Patch Tuesday used to be just a Microsoft thing, but other companies have gotten involved recently, and this week Adobe released security fixes for Robohelp as well as Adobe Acrobat and Reader.
But if you’re thinking this is in response to Adobe’s recent hacking, I’m afraid it’s not. Security patches take weeks to prepare and test. In fact, these particular patches are regression fixes – which means they’re a patch for something they previously fixed, and broke again!
The real worry however, is that Adobe has no idea what kind of exploits may arise from the theft of source code for products including Acrobat, Reader and ColdFusion. What makes this situation unique is that hackers seeking to exploit these products are no longer working in the dark. They’ve got the source code – they can find vulnerabilities as easily as the code’s owners can, test and refine their exploits and then strike without warning.
The other major worry is the fact that Adobe Reader has an absolutely massive installed base. We may use different browsers and operating systems – but we all use Adobe Reader to read PDFs.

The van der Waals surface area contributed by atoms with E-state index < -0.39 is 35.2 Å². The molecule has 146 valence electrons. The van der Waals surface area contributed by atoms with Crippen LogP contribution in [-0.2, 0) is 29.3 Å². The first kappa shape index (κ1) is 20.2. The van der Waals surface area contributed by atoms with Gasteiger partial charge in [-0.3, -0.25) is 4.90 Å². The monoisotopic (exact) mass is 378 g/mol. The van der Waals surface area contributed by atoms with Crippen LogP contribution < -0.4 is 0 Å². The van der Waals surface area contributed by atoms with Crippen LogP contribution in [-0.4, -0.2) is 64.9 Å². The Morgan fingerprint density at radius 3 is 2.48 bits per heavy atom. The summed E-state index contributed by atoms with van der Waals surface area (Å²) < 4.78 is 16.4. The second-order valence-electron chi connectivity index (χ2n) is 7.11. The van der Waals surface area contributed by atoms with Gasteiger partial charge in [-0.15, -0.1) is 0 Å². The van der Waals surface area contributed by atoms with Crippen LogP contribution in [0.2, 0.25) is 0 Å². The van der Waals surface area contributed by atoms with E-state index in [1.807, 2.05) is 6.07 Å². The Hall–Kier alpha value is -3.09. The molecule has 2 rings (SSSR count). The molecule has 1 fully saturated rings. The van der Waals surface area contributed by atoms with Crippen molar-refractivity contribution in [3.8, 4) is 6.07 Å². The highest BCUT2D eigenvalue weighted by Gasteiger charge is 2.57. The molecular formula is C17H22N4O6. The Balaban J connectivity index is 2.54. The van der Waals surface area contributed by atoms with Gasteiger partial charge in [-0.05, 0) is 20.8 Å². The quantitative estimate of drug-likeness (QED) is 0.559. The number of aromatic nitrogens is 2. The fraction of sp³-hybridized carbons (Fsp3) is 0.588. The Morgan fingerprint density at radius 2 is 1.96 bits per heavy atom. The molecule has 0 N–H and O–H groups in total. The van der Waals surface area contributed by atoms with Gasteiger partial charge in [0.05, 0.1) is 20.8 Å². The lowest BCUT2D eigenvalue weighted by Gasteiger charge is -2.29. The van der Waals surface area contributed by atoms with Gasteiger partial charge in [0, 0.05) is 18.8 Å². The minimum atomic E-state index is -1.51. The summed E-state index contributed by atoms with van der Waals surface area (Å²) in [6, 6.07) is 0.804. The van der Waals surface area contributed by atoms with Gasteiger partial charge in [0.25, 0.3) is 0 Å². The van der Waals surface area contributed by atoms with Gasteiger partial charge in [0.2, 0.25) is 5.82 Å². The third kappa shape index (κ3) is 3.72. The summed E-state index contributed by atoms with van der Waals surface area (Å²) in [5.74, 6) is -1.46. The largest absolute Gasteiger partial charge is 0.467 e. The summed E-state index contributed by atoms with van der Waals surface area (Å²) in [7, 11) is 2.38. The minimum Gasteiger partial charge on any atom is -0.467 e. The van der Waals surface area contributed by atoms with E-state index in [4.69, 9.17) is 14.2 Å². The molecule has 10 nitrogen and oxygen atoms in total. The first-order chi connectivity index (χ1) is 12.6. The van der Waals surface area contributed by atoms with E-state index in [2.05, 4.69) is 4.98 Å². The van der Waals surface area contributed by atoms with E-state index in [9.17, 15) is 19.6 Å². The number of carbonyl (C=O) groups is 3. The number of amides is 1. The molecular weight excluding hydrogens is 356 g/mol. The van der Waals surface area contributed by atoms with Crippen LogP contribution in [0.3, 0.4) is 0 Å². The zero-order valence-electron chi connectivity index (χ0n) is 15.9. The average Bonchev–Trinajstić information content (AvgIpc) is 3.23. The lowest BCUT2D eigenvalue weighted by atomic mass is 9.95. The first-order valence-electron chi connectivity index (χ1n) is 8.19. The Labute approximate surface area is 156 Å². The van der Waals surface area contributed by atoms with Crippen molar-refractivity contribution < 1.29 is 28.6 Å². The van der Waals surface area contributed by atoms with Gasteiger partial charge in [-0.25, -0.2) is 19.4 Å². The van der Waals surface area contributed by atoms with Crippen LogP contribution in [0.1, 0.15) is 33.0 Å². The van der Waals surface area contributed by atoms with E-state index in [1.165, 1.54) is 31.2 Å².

Exploit sales are lucrative, to the tune of tens of thousands of dollars for an Adobe app, for example. “The source-code is the money-making stuff — it helps you find the vulnerabilities in Adobe products. For example, a single zero-day exploit for Adobe Reader can be worth $50,000 in the black market,” says Timo Hirvonen, senior researcher at F-Secure.
Leveraging Adobe’s source code would provide the attackers with a more efficient way to steal information. “In the past, it was so easy for [cybercriminals] to do spree attacks — you could get millions of people through phishing and keyloggers,” says Dan Hubbard, CTO of OpenDNS. “But now it looks more sophisticated, and they are doing things that are more planned, so instead of going after the client and human element, they are going at some of the weaknesses in the infrastructure and pulling data back and figuring out what to do … It’s definitely an interesting change in operations.”
One of the big concerns is that Adobe still don’t know how it happened. It’s debatable whether they would have detected it, if their code had not been found in the wild. And until they figure it out, it’s impossible to say what the ultimate exposure will be.